The demand during the first round of pay negotiations is the highest the union has sought in 16 years and has jacked up tensions with industry as Germany faces an economic slowdown.
Representatives from IG Metall and the employers’ federation gathered in the western city of Darmstadt for talks that would initially cover the states of Hesse, Rhineland-Palatinate and Saarland for a 12-month period.
In Germany pay negotiations begin simultaneously in several regions and the first to reach an accord serves as a guideline for the rest of the country. Current pay accords in the auto, IT and household goods industries expire on October 31 so the outcome will be closely watched by all sides, including car makers like BMW, Mercedes and Volkswagen, and industrial giants like Siemens.
IG Metall argues that manufacturing workers have failed to benefit from several years of robust economic growth, and has threatened warning strikes from November if its demands are not met. “Conditions in the parts of the economy that produce goods and services are stable,” union chairman Berthold Huber told Frankfurter Allgemeine Zeitung on Thursday. “I am not saying things will keep moving upwards but I know that our much talked about traditional industry with its manufacturing output and force for innovation has moved this country forward. Look at countries such as the United States and Britain that have jeopardised it. It is a complete disaster.”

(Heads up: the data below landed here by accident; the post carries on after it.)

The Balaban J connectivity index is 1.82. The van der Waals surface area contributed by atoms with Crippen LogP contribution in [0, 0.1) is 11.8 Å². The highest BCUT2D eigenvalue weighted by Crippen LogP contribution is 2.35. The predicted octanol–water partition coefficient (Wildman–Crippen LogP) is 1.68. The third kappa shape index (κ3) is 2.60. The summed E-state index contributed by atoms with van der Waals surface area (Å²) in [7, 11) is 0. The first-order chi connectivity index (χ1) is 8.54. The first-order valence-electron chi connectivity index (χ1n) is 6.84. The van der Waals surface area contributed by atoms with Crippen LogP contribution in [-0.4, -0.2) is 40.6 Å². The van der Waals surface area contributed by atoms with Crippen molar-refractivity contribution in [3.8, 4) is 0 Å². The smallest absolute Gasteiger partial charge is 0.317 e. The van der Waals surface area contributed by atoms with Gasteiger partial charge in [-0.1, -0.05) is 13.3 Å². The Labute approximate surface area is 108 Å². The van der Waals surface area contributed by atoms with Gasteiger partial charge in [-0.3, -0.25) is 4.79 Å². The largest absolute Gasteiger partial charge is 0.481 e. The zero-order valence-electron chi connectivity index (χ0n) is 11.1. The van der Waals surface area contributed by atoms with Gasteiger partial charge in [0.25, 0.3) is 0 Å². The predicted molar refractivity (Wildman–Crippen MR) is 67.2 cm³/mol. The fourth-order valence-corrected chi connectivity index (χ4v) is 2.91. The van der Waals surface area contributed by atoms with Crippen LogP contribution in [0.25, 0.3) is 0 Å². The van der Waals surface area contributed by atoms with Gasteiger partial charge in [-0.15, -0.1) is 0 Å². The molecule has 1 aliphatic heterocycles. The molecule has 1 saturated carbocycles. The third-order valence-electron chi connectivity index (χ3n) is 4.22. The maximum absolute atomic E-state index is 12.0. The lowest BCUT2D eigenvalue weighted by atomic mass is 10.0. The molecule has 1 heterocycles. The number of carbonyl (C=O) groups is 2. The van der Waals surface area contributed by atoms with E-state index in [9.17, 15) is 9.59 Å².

IG Metall estimates that profits in the metalworking and electronics
sectors soared 220 percent between 2004 and 2007. But employers group Gesamtmetall has blasted the union’s demand for an
eight-percent wage hike as “completely exaggerated” in light of a looming economic downturn. It has offered a smaller pay hike and a one-off payment.
The European Central Bank has also warned against too generous pay increases which could spur rising inflation. The negotiations are likely to be extremely acrimonious and set the tone for other pay settlements across Europe’s largest, export-driven economy.
Economy Minister Michael Glos said last week that the German government will have to “markedly revise downward” its economic growth forecast for 2009 – currently at 1.2 percent – due to the global financial crisis.